Li-Ion batteries don't have to be dangerous
News of exploding laptop computer batteries, which has led to the recall of nearly 8 million batteries to date, may have some news photographers and engineers wondering about the safety of the Lithium-Ion batteries they use daily to power ENG cameras and lights.
Responding to such concerns, camera power and lighting specialist PAG says the type of battery cell technology used is not the culprit. According to PAG quality and technical director David Hardy, despite the recent malfunctions, Li-Ion is not an inherently dangerous technology.
The potential for danger centers on “the battery’s materials and construction,” Hardy said. However, when purposefully designed and built to deliver safe performance, Li-Ion batteries don’t have to be dangerous.
For instance, PAG designed the L95 Li-Ion battery from the outset to assure the safest possible operation, exceeding safety standards of current legislation, Hardy said. The battery has been independently tested and certified to comply with United Nations regulations for air transportation, all without any changes necessary to the product design.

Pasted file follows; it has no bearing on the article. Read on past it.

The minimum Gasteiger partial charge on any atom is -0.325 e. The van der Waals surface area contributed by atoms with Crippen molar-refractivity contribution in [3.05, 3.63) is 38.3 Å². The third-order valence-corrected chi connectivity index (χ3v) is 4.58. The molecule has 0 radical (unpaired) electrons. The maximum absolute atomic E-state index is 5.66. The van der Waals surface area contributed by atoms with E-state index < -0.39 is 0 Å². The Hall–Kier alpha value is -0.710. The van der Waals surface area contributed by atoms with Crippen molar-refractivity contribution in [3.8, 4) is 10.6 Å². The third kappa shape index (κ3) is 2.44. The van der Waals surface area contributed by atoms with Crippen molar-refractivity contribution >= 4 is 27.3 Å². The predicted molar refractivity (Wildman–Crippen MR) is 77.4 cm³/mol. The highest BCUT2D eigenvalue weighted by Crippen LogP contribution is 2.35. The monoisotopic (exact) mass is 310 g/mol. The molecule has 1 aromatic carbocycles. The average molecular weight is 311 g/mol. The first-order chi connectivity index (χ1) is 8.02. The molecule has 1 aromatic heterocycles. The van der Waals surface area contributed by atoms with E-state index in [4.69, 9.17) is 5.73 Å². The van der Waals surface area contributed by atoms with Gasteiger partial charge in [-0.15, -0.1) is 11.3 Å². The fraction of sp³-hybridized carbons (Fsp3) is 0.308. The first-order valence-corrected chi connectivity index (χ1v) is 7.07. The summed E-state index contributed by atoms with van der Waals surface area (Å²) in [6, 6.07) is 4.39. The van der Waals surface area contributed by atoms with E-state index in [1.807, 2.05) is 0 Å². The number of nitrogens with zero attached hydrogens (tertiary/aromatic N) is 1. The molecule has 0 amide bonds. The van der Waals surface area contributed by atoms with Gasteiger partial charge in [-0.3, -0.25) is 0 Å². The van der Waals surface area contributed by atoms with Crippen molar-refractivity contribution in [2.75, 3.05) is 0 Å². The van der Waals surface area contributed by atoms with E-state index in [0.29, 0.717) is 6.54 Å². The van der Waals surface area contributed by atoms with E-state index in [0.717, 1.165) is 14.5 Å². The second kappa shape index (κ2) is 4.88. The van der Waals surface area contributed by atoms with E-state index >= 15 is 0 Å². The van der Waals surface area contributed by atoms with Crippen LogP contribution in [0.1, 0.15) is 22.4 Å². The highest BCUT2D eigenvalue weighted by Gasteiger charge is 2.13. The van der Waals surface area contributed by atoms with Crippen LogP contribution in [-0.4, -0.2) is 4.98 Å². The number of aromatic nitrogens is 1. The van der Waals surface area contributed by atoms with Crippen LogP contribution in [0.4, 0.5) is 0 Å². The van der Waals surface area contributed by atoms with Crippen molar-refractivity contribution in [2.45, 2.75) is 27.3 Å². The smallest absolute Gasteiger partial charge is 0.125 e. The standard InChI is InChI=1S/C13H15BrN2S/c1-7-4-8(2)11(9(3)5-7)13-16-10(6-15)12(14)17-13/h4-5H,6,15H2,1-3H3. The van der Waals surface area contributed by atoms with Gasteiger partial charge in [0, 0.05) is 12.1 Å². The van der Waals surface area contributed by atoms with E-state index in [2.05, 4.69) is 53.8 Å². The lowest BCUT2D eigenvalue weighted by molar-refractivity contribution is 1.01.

According to Hardy, PAG has designed redundant, fail-safe features into its Li-Ion batteries to protect against over and under voltage, over current, over charge, over discharge, over and under temperature and inappropriate charge sources. Additionally, the company has designed the PAG L95 case to be impact-resistant, fire-retardant and chemical-resistant.
Other steps can be taken to ensure safety, he said. For example, internal circuits of PAG's Li-Ion batteries are covered with a Parylene coating that’s resistant to Li-Ion electrolyte to protect against combustion in the event of an electrolyte leak.